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Vancouver care home cited for inadequate communicable disease control, staffing

Little Mountain Place lost 41 residents to COVID-19
LMPlce
Little Mountain Place lost 41 residents to COVID-19 in the space of seven weeks dating back to late November 2020. File photo Dan Toulgoet
A Vancouver long-term care home ravaged by 41 COVID-19 deaths has been cited in an investigation by its region’s health agency for inadequate staffing, hygiene and communicable disease control.

The contraventions under the Community Care and Assisted Living Act occurred at Little Mountain Place on East 36th Avenue and were driven by complaints that Vancouver Coastal Health substantiated Feb. 2, 2021.

The information is posted on the health agency’s website but does not say when the contraventions occurred or how long staffing and poor cleaning of the 117-room facility were concerns for complainants.

The 41 deaths at Little Mountain — the most at a B.C. care home since the pandemic was declared in March 2020 — occurred in the space of seven weeks beginning in late November 2020.

Over that same period, more than 70 staff and 99 residents tested positive for the virus at Little Mountain, which is overseen by Little Mountain Residential Care and Housing Society.

The facility has since had no reported outbreaks.

Vancouver Coastal Health conducted its investigation based on a complaint or complaints related to “staffing” and “hygiene and communicable disease control,” according to the residential care complaint investigation summary report.

The report is in the form of a spreadsheet and does not provide specifics on when the complaint or complaints were registered, by whom or whether any penalties were imposed, other than citing the contraventions under the Community Care and Assisted Living Act.

Under the “contravention” column, there is a notation that reads: “VCH MHO enhanced cleaning.” (VCH is the acronym for Vancouver Coastal Health and MHO is shorthand for medical health officer.)

The same column cites section 42 of the Residential Care Regulation, which falls under the Community Care and Assisted Living Act, related to “staffing coverage.”

The section states that:

• A licensee must ensure that, at all times, employees are sufficient in numbers, training and experience and organized “in an appropriate staffing pattern” to meet the needs of persons in care and assist them with activities of daily living, “including eating, moving about, dressing and grooming, bathing and other forms of personal hygiene, in a manner consistent with the health, safety and dignity of persons in care.”

• In addition, a licensee must ensure persons in care who require supervision when outside the facility are appropriately supervised — and that at all times, there are employees on duty who can communicate effectively with all persons in care.

Glacier Media contacted Vancouver Coastal Health Monday via email and requested more details on the investigation. The agency had not provided a response by the time this story was posted.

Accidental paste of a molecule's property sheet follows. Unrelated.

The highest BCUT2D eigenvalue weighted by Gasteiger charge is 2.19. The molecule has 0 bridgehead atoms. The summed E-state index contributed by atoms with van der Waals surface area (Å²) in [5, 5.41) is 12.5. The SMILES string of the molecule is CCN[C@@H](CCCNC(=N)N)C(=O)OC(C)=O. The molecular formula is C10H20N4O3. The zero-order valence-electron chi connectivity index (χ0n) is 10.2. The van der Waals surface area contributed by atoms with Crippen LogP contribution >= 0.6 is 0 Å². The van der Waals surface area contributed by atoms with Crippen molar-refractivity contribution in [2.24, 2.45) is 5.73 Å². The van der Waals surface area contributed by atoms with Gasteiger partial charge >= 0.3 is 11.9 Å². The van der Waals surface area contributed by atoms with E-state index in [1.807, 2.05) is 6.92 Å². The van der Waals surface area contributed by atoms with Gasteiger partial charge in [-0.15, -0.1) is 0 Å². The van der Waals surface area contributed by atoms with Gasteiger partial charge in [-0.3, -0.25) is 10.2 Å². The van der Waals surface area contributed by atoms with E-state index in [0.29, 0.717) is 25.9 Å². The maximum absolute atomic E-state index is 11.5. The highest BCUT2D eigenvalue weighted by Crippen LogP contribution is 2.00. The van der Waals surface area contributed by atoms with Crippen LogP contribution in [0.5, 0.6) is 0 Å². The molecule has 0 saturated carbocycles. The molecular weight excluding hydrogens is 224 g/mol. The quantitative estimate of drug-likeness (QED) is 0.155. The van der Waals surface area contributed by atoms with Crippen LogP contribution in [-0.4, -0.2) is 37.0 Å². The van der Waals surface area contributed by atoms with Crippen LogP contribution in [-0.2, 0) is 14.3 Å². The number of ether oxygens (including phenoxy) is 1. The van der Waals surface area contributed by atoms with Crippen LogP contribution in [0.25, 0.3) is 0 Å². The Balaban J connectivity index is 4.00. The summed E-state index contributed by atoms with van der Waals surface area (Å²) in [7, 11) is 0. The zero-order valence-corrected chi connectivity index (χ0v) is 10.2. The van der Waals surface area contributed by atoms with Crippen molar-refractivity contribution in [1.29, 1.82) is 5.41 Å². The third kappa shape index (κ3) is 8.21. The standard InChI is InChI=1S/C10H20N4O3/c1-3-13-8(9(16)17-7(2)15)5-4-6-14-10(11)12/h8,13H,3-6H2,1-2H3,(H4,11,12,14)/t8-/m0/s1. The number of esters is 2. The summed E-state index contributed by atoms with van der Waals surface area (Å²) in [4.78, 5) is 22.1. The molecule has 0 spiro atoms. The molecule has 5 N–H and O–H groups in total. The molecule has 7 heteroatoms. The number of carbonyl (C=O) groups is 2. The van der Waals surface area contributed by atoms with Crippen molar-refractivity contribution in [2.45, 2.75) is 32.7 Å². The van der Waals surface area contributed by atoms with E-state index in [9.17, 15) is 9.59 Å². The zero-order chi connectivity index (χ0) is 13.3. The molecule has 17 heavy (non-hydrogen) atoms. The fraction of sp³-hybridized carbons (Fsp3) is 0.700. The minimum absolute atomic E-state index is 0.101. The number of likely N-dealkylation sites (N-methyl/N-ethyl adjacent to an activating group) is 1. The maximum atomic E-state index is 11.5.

In January, Dr. Patricia Daly, chief medical health officer for Vancouver Coastal Health, said in an interview that a health agency team began investigating Little Mountain Place under the Community Care and Assisted Living Act, which was triggered by a complaint from a family member of a resident.

“That investigation alone wouldn’t necessarily be all the lessons that we might learn from this particular outbreak,” she said at the time, noting the investigation was narrow in scope and to examine regulations that apply to the licensing of Little Mountain.

It wasn’t clear Monday whether that investigation is what led to the contraventions cited in the report posted on the agency’s website.

Management at Little Mountain Place and its society’s president have yet to reply for interview requests made by Glacier Media over several months.

Two weeks ago, Glacier Media reported that the widow and daughter of a man who was a former resident of Little Mountain launched a lawsuit against the society that oversees the facility.

The health agency’s report lists six other residential care homes in the region, including a drug and alcohol recovery home and a child and youth facility, where complaints were substantiated this year.

Details of the contraventions are vague.

The facilities include:

• Banfield Pavilion extended care home, 2785 Ash St., Vancouver. Contravention: Care plan needed if more than 30-day stay.

• Haro Park Centre long-term care home, 1233 Haro St., Vancouver. Contravention: Continuing monitoring of employees.

• Quinton Place Residence child and youth residence, address confidential. Contraventions: Care plan needed if more than 30-day stay, admission screening, reportable incident, staffing, policies and procedures.

• Renfrew Care Centre long-term care home, 1880 Renfrew St., Vancouver. Contravention: Staffing coverage.

• Sunrise of Lyn Valley long-term care home, 980 Lynn Valley Rd., North Vancouver. Contravention: Visitor policy and screening.

• Together We Can treatment home, 2831 Kingsway, Vancouver. Contravention: Admission screening.

Vancouver Coastal Health’s area of responsibility includes Vancouver, Richmond, North Vancouver and stretches to the Sunshine Coast and Bella Coola.

mhowell@glaciermedia.ca

@Howellings